The European Union's Policy on Criminal Procedure - European Union Committee Contents


The European Union's Policy on Criminal Procedure

CHAPTER 1: INTRODUCTION

1.  EU citizens have the right to move and reside freely within the EU. An increasingly mobile citizenry leads inevitably to more crimes having a cross-border dimension—because they have been committed in another Member State, the perpetrator has fled to another Member State, or the victim is from another Member State. EU citizens are increasingly finding themselves engaged with the criminal justice system of another Member State with which they are unfamiliar. This can be particularly traumatic for British citizens because our criminal justice systems provide a high degree of protection.

2.  To date the EU legislative effort has prioritised law enforcement. The challenge has been to achieve this in a framework of national criminal law systems which differ fundamentally. To meet this challenge the focus of the EU effort has been to facilitate mutual recognition, whereby decisions made by the judicial authorities of one Member State are given effect by the judicial authorities of another with minimum formality and only very limited grounds for refusal.

3.  Even establishing mutual recognition has been a slow process. However, the events of 11 September 2001 gave impetus to the adoption of the first, and still the most high profile and controversial, EU mutual recognition measure, the European Arrest Warrant (EAW). This was designed to ensure quick extradition between Member States for serious offences.

4.  The process begun by the EAW has since developed into a body of legislation requiring mutual recognition of a wide range of judicial decisions. However, the implementation of this legislation, and the EAW in particular, has highlighted a deficit in the protection of the rights of those accused or suspected of offences (termed "defendants" in this Report for ease of reference). Judges faced with a request for extradition may be increasingly reluctant to return a defendant if they believe his or her human rights would be violated, for example, by excessively long pre-trial detention, poor detention conditions, or if the consequent trial would be unfair because of inadequate translation or inadequate legal representation.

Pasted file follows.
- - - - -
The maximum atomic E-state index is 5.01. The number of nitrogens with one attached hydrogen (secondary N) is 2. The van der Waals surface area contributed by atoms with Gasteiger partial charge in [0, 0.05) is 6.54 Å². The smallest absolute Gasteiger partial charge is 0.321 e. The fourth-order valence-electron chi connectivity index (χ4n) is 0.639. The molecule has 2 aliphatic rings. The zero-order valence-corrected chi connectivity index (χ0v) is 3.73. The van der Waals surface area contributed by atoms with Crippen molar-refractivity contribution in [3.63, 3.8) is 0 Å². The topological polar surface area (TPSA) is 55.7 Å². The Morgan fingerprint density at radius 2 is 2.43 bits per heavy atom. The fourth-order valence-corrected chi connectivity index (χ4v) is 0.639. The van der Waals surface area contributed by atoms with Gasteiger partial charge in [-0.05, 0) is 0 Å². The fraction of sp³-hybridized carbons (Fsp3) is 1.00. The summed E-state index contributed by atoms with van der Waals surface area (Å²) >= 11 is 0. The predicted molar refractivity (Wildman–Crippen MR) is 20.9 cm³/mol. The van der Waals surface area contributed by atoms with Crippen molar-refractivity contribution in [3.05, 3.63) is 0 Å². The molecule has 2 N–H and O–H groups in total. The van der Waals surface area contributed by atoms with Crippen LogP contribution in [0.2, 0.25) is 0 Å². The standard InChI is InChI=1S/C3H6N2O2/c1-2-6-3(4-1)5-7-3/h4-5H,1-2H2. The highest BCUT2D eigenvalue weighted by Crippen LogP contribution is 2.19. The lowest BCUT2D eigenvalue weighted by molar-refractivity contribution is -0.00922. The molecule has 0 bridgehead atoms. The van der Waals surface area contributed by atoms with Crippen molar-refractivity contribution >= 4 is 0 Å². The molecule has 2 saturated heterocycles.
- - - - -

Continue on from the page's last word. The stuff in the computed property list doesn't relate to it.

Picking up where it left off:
5.  The agreement of EU criminal procedure measures, in the form of minimum rules intended to protect defendants and victims, applicable across the EU, has proved very difficult as such measures have an even greater potential for disrupting national criminal law systems than measures for mutual recognition. However, the changes to EU competence following the Lisbon Treaty have given impetus to EU legislation in this area and there is now in train the implementation of two packages of EU measures set out in "Roadmaps" dealing respectively with the rights of defendants and victims. These Roadmaps, and the individual proposals so far brought forward by the Commission, have been the subject of scrutiny by the Justice and Institutions Sub-Committee. In principle we have welcomed the establishment of minimum criminal procedure rules, but we have highlighted problems in incorporating such rules into the UK's criminal law systems. This problem is particularly acute with a proposal on the right of access to a lawyer.[2] With the implementation of the Roadmaps now well underway the EU institutions have their eyes on further development of EU criminal procedure legislation.

6.  In the light of these developments the Justice and Institutions Sub-Committee, whose members are listed at Appendix 1, initiated an inquiry to take stock of the development of EU activity in this area and to take an overview of the EU's policy in the area of criminal procedure. A call for evidence was published on 3 November 2011. This is at Appendix 3. Written evidence was received from 12 persons and organisations. Oral evidence was taken from seven witnesses specifically for this inquiry and we were also able to draw on the evidence of four witnesses who provided oral evidence for the purposes of our ongoing scrutiny of the access to a lawyer proposal.[3] The persons and bodies who provided evidence are listed at Appendix 2. We are most grateful to all those who gave us written and oral evidence.

7.  This Report starts by providing a summary of how EU law on mutual recognition and criminal procedure has developed; and examines in more detail various limitations to EU competence. We consider the potential added value of EU legislation in this area and weigh it against the disadvantage of its potential adverse impact on national criminal law systems. Finally we look at future developments in this area.

8.  We recommend this Report for debate.


2   COM (2011) 326. Back

3   In the footnotes that follow their evidence is marked with **. Back


 
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